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Olafur Eliasson creates augmented reality artwork in quarantine

The Danish-Icelandic conceptual artist has launched a new augmented reality (AR) project in conjunction with digital art app Acute Art.

The initiative, dubbed “Wunderkammer” (Cabinet of Curiosities), takes the form of “an intriguing collection of natural elements, small artworks and experiments” from Eliasson’s studio rendered in AR.

Olafur Eliasson
Danish-Icelandic artist Olafur Eliasson poses in front of his artwork “Moss wall.” Image: AFP/Ander Gillenea via AFP Relaxnews

“Wunderkammer” features AR sculptures that users can virtually place around their homes, including flowers, rare birds, insects, the Northern Lights, a compass that always points North and a Little Sun, Eliasson’s solar-powered lantern.

“The artwork is about challenging our perception of the everyday and actively welcoming that which lies on the boundary between the known and the unknown. It is about creating spaces that meld the everyday and the extraordinary—spaces that evoke vivid perceptions and embodied engagement,” Eliasson said of the initiative in a statement.

The Danish-Icelandic artist will add more ephemeral phenomena and artistic experiments to the collection, which is available to experience for free through the Acute Art app.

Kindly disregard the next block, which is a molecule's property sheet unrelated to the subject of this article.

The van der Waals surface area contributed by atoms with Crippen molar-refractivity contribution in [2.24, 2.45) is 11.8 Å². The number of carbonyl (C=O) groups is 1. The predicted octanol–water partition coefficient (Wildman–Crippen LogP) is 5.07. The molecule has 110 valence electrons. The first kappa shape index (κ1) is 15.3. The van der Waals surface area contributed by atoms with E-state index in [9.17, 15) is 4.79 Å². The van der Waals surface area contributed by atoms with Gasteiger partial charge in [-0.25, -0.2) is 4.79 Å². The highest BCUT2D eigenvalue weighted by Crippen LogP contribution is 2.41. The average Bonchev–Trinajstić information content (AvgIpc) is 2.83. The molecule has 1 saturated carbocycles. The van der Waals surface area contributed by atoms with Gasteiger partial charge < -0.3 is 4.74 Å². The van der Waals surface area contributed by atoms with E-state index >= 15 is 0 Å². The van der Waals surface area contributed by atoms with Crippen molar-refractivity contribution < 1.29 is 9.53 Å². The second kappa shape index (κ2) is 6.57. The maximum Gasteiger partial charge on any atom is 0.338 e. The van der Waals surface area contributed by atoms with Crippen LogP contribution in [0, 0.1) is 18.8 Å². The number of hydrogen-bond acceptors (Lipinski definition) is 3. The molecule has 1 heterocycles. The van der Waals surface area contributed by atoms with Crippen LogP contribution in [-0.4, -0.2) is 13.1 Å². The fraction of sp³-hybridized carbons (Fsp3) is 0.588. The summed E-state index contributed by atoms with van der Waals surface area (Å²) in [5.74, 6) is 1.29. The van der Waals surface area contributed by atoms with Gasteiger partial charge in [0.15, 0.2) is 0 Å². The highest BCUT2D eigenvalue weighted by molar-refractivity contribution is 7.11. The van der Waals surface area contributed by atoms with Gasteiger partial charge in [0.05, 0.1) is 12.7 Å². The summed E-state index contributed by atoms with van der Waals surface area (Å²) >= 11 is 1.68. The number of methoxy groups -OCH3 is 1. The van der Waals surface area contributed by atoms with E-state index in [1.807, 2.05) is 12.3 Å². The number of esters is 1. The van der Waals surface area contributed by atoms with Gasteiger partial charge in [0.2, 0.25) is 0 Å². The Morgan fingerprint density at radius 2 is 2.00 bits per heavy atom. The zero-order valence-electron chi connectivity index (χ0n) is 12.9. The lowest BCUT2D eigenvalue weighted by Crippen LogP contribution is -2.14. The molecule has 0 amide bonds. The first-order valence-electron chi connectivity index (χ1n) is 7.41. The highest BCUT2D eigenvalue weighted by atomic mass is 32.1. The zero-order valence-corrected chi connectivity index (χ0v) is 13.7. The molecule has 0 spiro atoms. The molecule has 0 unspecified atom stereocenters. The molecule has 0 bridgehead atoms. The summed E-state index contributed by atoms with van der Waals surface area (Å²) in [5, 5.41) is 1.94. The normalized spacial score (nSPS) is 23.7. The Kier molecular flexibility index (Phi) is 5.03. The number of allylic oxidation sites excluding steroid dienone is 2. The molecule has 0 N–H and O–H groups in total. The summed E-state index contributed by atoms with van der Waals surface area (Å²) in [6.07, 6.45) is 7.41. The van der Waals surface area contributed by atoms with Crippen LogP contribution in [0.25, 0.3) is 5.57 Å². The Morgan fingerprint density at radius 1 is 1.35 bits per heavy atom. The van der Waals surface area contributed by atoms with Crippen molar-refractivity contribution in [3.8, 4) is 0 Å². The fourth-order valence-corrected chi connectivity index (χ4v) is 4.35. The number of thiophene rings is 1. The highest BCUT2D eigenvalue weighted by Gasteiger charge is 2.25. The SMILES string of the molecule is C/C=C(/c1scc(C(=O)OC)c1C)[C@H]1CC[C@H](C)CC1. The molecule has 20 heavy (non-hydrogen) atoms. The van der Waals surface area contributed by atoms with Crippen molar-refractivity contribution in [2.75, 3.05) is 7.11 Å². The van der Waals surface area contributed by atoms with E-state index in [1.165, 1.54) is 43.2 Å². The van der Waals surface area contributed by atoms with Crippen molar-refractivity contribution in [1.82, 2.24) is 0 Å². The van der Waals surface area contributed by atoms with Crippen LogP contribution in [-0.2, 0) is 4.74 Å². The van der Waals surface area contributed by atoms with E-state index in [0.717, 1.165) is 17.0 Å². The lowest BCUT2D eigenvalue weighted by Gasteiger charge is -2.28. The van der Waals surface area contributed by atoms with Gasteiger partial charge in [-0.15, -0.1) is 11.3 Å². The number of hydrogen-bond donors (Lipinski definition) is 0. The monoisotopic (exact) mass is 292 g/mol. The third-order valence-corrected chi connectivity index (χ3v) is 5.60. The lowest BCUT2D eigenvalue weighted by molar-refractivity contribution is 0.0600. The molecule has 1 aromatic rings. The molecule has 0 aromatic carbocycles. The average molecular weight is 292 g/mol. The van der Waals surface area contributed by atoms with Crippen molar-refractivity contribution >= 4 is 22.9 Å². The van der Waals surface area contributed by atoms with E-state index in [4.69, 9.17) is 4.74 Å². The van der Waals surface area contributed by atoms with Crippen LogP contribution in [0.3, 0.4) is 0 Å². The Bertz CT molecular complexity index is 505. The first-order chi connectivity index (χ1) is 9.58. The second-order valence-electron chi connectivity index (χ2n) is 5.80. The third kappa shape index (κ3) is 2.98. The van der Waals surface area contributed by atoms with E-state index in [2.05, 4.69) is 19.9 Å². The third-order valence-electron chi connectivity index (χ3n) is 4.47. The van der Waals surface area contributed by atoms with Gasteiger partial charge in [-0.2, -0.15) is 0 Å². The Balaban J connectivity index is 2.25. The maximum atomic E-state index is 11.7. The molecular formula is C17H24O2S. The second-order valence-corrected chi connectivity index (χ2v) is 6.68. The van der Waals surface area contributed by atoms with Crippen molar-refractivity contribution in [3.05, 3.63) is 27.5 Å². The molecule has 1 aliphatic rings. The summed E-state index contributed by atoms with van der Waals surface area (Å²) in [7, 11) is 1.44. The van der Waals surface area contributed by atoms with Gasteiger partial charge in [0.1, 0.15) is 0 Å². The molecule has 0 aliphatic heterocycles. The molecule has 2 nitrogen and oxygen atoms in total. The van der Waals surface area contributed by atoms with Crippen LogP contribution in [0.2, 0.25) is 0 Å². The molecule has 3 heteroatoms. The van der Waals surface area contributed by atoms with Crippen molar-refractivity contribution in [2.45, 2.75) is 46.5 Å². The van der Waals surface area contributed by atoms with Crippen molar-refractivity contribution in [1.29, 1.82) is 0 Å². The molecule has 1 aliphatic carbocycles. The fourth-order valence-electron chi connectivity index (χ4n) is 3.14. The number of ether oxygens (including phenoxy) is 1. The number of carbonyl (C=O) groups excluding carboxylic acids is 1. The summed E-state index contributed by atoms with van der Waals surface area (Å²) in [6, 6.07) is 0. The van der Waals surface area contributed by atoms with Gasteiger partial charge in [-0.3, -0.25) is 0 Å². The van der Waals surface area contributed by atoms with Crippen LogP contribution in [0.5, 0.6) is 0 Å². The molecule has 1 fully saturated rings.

While “Wunderkammer” marks his first foray into AR, it is the second digital project Eliasson has released amid the COVID-19 pandemic.

The conceptual artist debuted in April a new participatory artwork in celebration of Earth Day, which was commissioned by London’s Serpentine Galleries as part of their “Back to Earth” program.

Eliasson released nine colored images of the Earth with a dot in the center of the sphere, which are collectively titled “Earth Perspectives.”

Viewers are invited to stare at the dot for 10 seconds and then focus their gaze on a blank surface where an afterimage will appear in different colors.

The “Earth Perspectives” initiative invites people around the world to think about the state of the Earth while collectively envisioning a better future.

“Today, ‘the world as we know it’ is a phrase of the past. The current health crisis has brought our societies close to a halt, affecting our economies, our freedoms and even our social ties. We must take the time to empathize with all those struck by the crisis and also seize this opportunity to imagine together the earth that we want to inhabit in the future—in all its wonders and beauty, in the face of all the challenges ahead of us,” Eliasson said of the initiative in a statement. CL /ra


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